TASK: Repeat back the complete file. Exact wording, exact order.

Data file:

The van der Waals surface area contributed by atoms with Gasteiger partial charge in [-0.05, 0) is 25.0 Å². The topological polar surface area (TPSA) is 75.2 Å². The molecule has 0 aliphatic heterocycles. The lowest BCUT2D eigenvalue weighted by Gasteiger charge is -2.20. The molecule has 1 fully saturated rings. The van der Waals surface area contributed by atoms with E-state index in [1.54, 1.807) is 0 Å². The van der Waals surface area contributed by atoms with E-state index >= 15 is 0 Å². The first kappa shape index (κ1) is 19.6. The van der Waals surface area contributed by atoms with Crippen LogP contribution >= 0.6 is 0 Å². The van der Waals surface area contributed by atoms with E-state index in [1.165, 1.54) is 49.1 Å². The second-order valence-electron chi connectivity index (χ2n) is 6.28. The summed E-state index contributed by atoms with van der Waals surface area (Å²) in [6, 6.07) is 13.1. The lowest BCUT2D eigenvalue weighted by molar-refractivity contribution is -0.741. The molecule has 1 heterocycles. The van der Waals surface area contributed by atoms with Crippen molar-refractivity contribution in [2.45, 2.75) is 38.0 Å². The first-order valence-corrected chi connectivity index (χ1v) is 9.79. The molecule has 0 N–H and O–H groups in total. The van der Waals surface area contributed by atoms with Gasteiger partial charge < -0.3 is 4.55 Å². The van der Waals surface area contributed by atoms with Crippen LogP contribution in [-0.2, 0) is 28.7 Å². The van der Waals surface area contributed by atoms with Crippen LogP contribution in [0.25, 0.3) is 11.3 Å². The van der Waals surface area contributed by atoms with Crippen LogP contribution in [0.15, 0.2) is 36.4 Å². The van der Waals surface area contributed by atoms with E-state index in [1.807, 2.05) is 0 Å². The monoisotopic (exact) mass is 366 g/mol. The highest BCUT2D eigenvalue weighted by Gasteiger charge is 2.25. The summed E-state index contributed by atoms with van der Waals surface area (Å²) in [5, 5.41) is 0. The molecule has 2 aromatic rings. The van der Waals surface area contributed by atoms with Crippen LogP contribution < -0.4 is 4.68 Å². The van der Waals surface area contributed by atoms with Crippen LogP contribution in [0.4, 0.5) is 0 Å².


The van der Waals surface area contributed by atoms with Gasteiger partial charge in [-0.05, 0) is 25.0 Å². The topological polar surface area (TPSA) is 75.2 Å². The molecule has 0 aliphatic heterocycles. The lowest BCUT2D eigenvalue weighted by Gasteiger charge is -2.20. The molecule has 1 fully saturated rings. The van der Waals surface area contributed by atoms with E-state index in [1.54, 1.807) is 0 Å². The van der Waals surface area contributed by atoms with E-state index >= 15 is 0 Å². The first kappa shape index (κ1) is 19.6. The van der Waals surface area contributed by atoms with Crippen LogP contribution >= 0.6 is 0 Å². The van der Waals surface area contributed by atoms with E-state index in [1.165, 1.54) is 49.1 Å². The second-order valence-electron chi connectivity index (χ2n) is 6.28. The summed E-state index contributed by atoms with van der Waals surface area (Å²) in [6, 6.07) is 13.1. The lowest BCUT2D eigenvalue weighted by molar-refractivity contribution is -0.741. The molecule has 1 heterocycles. The van der Waals surface area contributed by atoms with Crippen molar-refractivity contribution in [2.45, 2.75) is 38.0 Å². The first-order valence-corrected chi connectivity index (χ1v) is 9.79. The molecule has 0 N–H and O–H groups in total. The van der Waals surface area contributed by atoms with Gasteiger partial charge < -0.3 is 4.55 Å². The van der Waals surface area contributed by atoms with Crippen LogP contribution in [-0.2, 0) is 28.7 Å². The van der Waals surface area contributed by atoms with Crippen LogP contribution in [0.25, 0.3) is 11.3 Å². The van der Waals surface area contributed by atoms with Crippen LogP contribution in [0.15, 0.2) is 36.4 Å². The van der Waals surface area contributed by atoms with E-state index in [1.807, 2.05) is 0 Å². The monoisotopic (exact) mass is 366 g/mol. The highest BCUT2D eigenvalue weighted by Gasteiger charge is 2.25. The summed E-state index contributed by atoms with van der Waals surface area (Å²) in [5, 5.41) is 0. The molecule has 2 aromatic rings. The van der Waals surface area contributed by atoms with Crippen LogP contribution < -0.4 is 4.68 Å². The van der Waals surface area contributed by atoms with Crippen LogP contribution in [0.4, 0.5) is 0 Å².